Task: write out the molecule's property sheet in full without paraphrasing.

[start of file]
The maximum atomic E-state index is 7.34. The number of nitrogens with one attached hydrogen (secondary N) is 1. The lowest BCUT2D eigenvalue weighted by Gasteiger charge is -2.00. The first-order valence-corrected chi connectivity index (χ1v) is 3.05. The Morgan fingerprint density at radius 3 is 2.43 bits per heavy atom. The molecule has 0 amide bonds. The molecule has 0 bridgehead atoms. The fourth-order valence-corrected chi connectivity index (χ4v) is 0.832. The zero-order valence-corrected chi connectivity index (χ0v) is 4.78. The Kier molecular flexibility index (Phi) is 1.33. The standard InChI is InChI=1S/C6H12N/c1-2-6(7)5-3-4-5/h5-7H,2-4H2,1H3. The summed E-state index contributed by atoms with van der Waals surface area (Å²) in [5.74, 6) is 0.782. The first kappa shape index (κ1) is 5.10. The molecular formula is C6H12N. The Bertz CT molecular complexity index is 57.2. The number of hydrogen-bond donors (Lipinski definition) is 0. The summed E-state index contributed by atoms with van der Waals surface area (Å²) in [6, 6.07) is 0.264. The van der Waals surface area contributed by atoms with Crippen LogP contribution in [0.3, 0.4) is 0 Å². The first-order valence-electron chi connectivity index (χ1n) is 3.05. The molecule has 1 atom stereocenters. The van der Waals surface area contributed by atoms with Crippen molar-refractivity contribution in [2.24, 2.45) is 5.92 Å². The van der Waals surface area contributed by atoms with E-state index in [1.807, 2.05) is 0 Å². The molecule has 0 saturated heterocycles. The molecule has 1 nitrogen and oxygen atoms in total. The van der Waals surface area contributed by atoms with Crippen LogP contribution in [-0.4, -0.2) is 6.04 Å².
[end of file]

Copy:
The maximum atomic E-state index is 7.34. The number of nitrogens with one attached hydrogen (secondary N) is 1. The lowest BCUT2D eigenvalue weighted by Gasteiger charge is -2.00. The first-order valence-corrected chi connectivity index (χ1v) is 3.05. The Morgan fingerprint density at radius 3 is 2.43 bits per heavy atom. The molecule has 0 amide bonds. The molecule has 0 bridgehead atoms. The fourth-order valence-corrected chi connectivity index (χ4v) is 0.832. The zero-order valence-corrected chi connectivity index (χ0v) is 4.78. The Kier molecular flexibility index (Phi) is 1.33. The standard InChI is InChI=1S/C6H12N/c1-2-6(7)5-3-4-5/h5-7H,2-4H2,1H3. The summed E-state index contributed by atoms with van der Waals surface area (Å²) in [5.74, 6) is 0.782. The first kappa shape index (κ1) is 5.10. The molecular formula is C6H12N. The Bertz CT molecular complexity index is 57.2. The number of hydrogen-bond donors (Lipinski definition) is 0. The summed E-state index contributed by atoms with van der Waals surface area (Å²) in [6, 6.07) is 0.264. The van der Waals surface area contributed by atoms with Crippen LogP contribution in [0.3, 0.4) is 0 Å². The first-order valence-electron chi connectivity index (χ1n) is 3.05. The molecule has 1 atom stereocenters. The van der Waals surface area contributed by atoms with Crippen molar-refractivity contribution in [2.24, 2.45) is 5.92 Å². The van der Waals surface area contributed by atoms with E-state index in [1.807, 2.05) is 0 Å². The molecule has 0 saturated heterocycles. The molecule has 1 nitrogen and oxygen atoms in total. The van der Waals surface area contributed by atoms with Crippen LogP contribution in [-0.4, -0.2) is 6.04 Å².